Coronavirus Canada updates: Cases continue to rise in Ontario’s Windsor-Essex

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Premier Doug Ford announced on Saturday that the entire province of Ontario will now have to abide by new restrictions, which limit gatherings to 10 people indoors and 25 people outdoors for the next 28 days. The restrictions were first put in place for Toronto, Peel and Ottawa on Friday, but have now been extended after the province recorded 407 new cases on Saturday — the most in a 24-hour stretch since June 2. It also comes a day after Ontario recorded 402 cases. Previously, gathering limits were set at 50 people indoors and 100 people outdoors. “Folks, the alarm bells are ringing,” said Ford on Saturday. “Too much of it is being tied to people who aren’t following the rules, people who think it's OK to hold parties, carrying on as if things are back to normal. They aren't. ... We can't have these wild parties right now. It's just way, way too risky.” For those who organize a gathering that exceeds the new limit, they can face a minimum fine of $10,000 under the current emergency orders. If you're caught going to one of these parties, “you can get slapped with a $750 fine,” said Ford. These new restrictions do not apply to events held in facilities such as movie theatres, restaurants, banquet halls, places of worship, gyms, or convention centers.
Premier Doug Ford announced on Saturday that the entire province of Ontario will now have to abide by new restrictions, which limit gatherings to 10 people indoors and 25 people outdoors for the next 28 days. The restrictions were first put in place for Toronto, Peel and Ottawa on Friday, but have now been extended after the province recorded 407 new cases on Saturday — the most in a 24-hour stretch since June 2. It also comes a day after Ontario recorded 402 cases. Previously, gathering limits were set at 50 people indoors and 100 people outdoors. “Folks, the alarm bells are ringing,” said Ford on Saturday. “Too much of it is being tied to people who aren’t following the rules, people who think it's OK to hold parties, carrying on as if things are back to normal. They aren't. ... We can't have these wild parties right now. It's just way, way too risky.” For those who organize a gathering that exceeds the new limit, they can face a minimum fine of $10,000 under the current emergency orders. If you're caught going to one of these parties, “you can get slapped with a $750 fine,” said Ford. These new restrictions do not apply to events held in facilities such as movie theatres, restaurants, banquet halls, places of worship, gyms, or convention centers.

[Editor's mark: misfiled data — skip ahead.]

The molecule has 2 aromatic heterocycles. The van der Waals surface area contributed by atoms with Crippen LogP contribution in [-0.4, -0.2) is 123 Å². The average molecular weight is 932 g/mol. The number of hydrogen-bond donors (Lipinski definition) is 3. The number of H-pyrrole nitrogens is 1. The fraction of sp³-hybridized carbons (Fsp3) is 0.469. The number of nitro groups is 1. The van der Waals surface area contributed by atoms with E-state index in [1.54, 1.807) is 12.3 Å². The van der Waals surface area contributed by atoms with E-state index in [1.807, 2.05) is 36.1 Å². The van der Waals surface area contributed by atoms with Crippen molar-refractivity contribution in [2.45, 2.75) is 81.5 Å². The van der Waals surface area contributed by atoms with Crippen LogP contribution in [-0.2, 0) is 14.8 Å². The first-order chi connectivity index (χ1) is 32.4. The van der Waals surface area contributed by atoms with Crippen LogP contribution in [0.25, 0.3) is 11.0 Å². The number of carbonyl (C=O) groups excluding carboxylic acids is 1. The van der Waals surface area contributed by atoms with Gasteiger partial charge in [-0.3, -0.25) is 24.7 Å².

Ontario has reported 166 new cases, two fatalities and 132 resolved cases in its latest 24-hour stretch.

The 166 patients are the most the Ministry of Health has reported since July 9. They were identified after 28,849 tests for COVID-19 were completed, which is above its current seven-day average of 24,806.

Sixty-eight of those patients were identified in public health units in the Greater Toronto Area. Forty-seven of the patients were diagnosed in the Windsor-Essex County Health Unit, which continues to face agri-farm outbreaks with 41 of the recent cases in that sector.

The Windsor-Essex County Health Unit has now surpassed the Toronto Public Health Unit for the highest infection rate in Ontario, according to the Ministry of Health. They are now 450.1 cases per 100,000 people in Windsor-Essex, compared to 443.9 in Toronto, while the average rate in Ontario is 251.9.

Out of Windsor-Essex’s 1,926 cases throughout the pandemic, 855 of them are part of the agri-farm sector, according to local health authorities.

Many of the infections are among migrant workers, who have been subject to inadequate living and working conditions. Two of the three migrant workers who have died in Ontario throughout the COVID-19 pandemic were in the Windsor-Essex region.

As of Saturday, there are six agriculture workplace outbreaks — four in Kingsville, two in Leamington — in the region. On July 7, Kingsville and Leamington in Essex County were the final two areas to make the transition to Stage 2 of Ontario’s reopening plan.

According to the Windsor Star, there’s also recently been an increase in community spread in Windsor-Essex. Medical officer of health Dr. Wajid Ahmed attributed the uptick to the area’s denser population, as well as the increase in people who have been gathering at businesses.

Windsor-Essex was one of 10 regions that was not allowed to enter Stage 3 of Ontario’s reopening plan on Friday.

Throughout the pandemic in Ontario, there have been 37,440 cases of COVID-19, which includes 33,294 people who have recovered and 2,748 victims. There remain 1,398 active cases, which is up by 32 since Friday.

Of the active cases, there are 105 people in hospital (down by three), which includes 33 in intensive care (up by three) and 22 who require a ventilator (up by one).

According to the Ministry of Long-Term Care, there are 17 active outbreaks around the province in facilities. Thirty-nine active cases remain among residents (down by three) and there are 63 among staff (up by one).

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